The patient's clinical manifestations may also suggest the diagnosis of PTLD. The clinical signs of PTLD in children may include fever, pharyngitis, lymphadenopathy, hepatosplenomegaly, impaired general condition, poor appetite, weight loss, and irritability.1,2 Patients with PTLD may also present with focal organ involvement within the gastrointestinal tract and central nervous system.1 In our review, PTLD was diagnosed in the 1 patient who presented with fever and impaired general condition. However, the absence of such symptoms does not preclude the presence of PTLD. Many patients with PTLD can present without any constitutional symptoms.5 Interestingly, adult cases of PTLD do not appear to involve the tonsil and adenoid region.5,13 The early involvement of the Waldeyer ring by PTLD in the pediatric patient suggests the possibility of primary exposure to EBV along with initiation of the lymphoproliferation.5
The timing of the onset of adenotonsillar hypertrophy may also provide clues for PTLD. Posttransplantation lymphoproliferative disorder is most common during the first year after transplantation.8 However, in our series, the only patient found to have PTLD developed the disease 12 years after his kidney transplantation. Overall, the mean age of the patient at the time of organ transplantation was 3 years 1 month in our series. The mean duration from organ transplantation to adenotonsillectomy was 5 years 1 month. This suggested that either symptomatic adenotonsillar hypertrophy may not be an immediate finding after organ transplantation or this symptom is not promptly appreciated by physicians and family members.
The management of adenotonsillar hypertrophy in the immunocompetent pediatric population has been controversial. No single algorithm for decision making can encompass all clinical scenarios.11,14-16 On the other hand, there should be no controversy in the management of adenotonsillar hypertrophy in the posttransplantation population. Prompt surgical intervention is necessary. Adenotonsillectomy not only evaluates for PTLD but also allows for early intervention. Early intervention has been shown to affect outcome in this patient population.6 Moreover, early tonsillectomy and adenoidectomy also relieve upper airway obstruction and may help diminish the frequency of upper respiratory tract infections in these immunocompromised patients.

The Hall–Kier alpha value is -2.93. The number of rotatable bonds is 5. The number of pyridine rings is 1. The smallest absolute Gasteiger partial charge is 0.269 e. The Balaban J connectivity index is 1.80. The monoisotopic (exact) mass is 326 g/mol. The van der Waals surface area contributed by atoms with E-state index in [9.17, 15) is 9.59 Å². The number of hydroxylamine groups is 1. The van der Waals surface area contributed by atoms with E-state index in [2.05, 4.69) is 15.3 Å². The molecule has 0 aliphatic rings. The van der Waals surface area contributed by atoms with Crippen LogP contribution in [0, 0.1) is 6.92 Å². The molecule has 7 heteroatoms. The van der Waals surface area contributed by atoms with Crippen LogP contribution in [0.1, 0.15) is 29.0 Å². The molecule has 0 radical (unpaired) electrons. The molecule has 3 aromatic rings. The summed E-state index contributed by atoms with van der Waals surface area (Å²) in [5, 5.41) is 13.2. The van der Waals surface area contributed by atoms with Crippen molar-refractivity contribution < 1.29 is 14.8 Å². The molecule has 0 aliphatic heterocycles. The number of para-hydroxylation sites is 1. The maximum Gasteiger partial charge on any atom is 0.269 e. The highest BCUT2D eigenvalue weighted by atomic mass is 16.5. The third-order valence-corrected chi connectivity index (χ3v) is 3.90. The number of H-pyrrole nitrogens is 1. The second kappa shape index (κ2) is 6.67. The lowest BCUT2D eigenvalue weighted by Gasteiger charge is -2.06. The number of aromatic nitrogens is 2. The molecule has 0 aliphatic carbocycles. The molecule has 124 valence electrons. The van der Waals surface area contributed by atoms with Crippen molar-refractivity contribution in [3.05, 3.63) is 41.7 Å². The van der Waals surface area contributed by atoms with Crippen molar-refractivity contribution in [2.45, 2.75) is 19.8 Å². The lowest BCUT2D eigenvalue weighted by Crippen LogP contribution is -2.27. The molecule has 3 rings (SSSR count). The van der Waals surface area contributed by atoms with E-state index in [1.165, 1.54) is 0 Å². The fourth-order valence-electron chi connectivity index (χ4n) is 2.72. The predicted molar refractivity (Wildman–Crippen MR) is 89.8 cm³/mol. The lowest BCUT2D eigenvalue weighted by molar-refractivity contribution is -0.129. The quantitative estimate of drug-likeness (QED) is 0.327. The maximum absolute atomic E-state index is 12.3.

Our series revealed 1 case of PTLD and 11 cases of EBV-related hyperplasia. Although not classified as a lymphoproliferative disorder, EBV-related hyperplasia predisposes the pediatric transplant recipients to complications of adenotonsillar hypertrophy. This in turn can lead to upper airway obstruction and obstructive sleep apnea.
The incidence of adenotonsillar hypertrophy in the transplant recipient is not known. A prospective study is needed to define the incidence of adenotonsillar hypertrophy and EBV-related hyperplasia in this patient population. Subsequently, the potential benefit of removing tonsils and adenoids harboring EBV in preventing PTLD can be addressed.
Posttransplantation lymphoproliferative disorder in the pediatric population may present with signs and symptoms of adenotonsillar hypertrophy. It is important for the otolaryngologist to consider the diagnosis of PTLD in immunosuppressed pediatric patients who present with adenotonsillar hypertrophy.
In the immunocompetent pediatric population, the indications for tonsillectomy and adenoidectomy have been widely debated. In the posttransplantation pediatric population, however, prompt excision of the tonsil and adenoid tissue is necessary. Prompt surgical treatment can yield an early pathological diagnosis, enable timely treatment, and relieve upper airway obstruction. There are still many unanswered questions regarding adenotonsillar hypertrophy in transplant recipients. The incidence of adenotonsillar hypertrophy is still not known. It is not clear whether pediatric transplant recipients are more prone to adenotonsillar hypertrophy because of the increased incidence of EBV-related hyperplasia. Epithelial cells of the Waldeyer ring may represent the principal reservoir for replicating virus.6 Moreover, strong evidence suggests that the donor organ is often the source of primary EBV infection.8 A prospective study may examine whether tonsillectomy and adenoidectomy may be a component of the preventive strategy for PTLD.
Accepted for publication July 28, 1999.
Presented at the 14th Annual Meeting of the American Society of Pediatric Otolaryngology and the Third Biannual Meeting of the Interamerican Association of Pediatric Otolaryngology, Palm Desert, Calif, April 28, 1999.
We thank Jonathan W. Said, MD, for his expertise in the histopathologic examination and in situ hybridization analysis of lymphoproliferative disorders.
Reprints: Nina L. Shapiro, MD, Division of Head and Neck Surgery, University of California, Los Angeles, UCLA School of Medicine, 10833 Le Conte Ave, Room 62-158, Center for Health Sciences, Los Angeles, CA 90095-1624 (e-mail: email@example.com).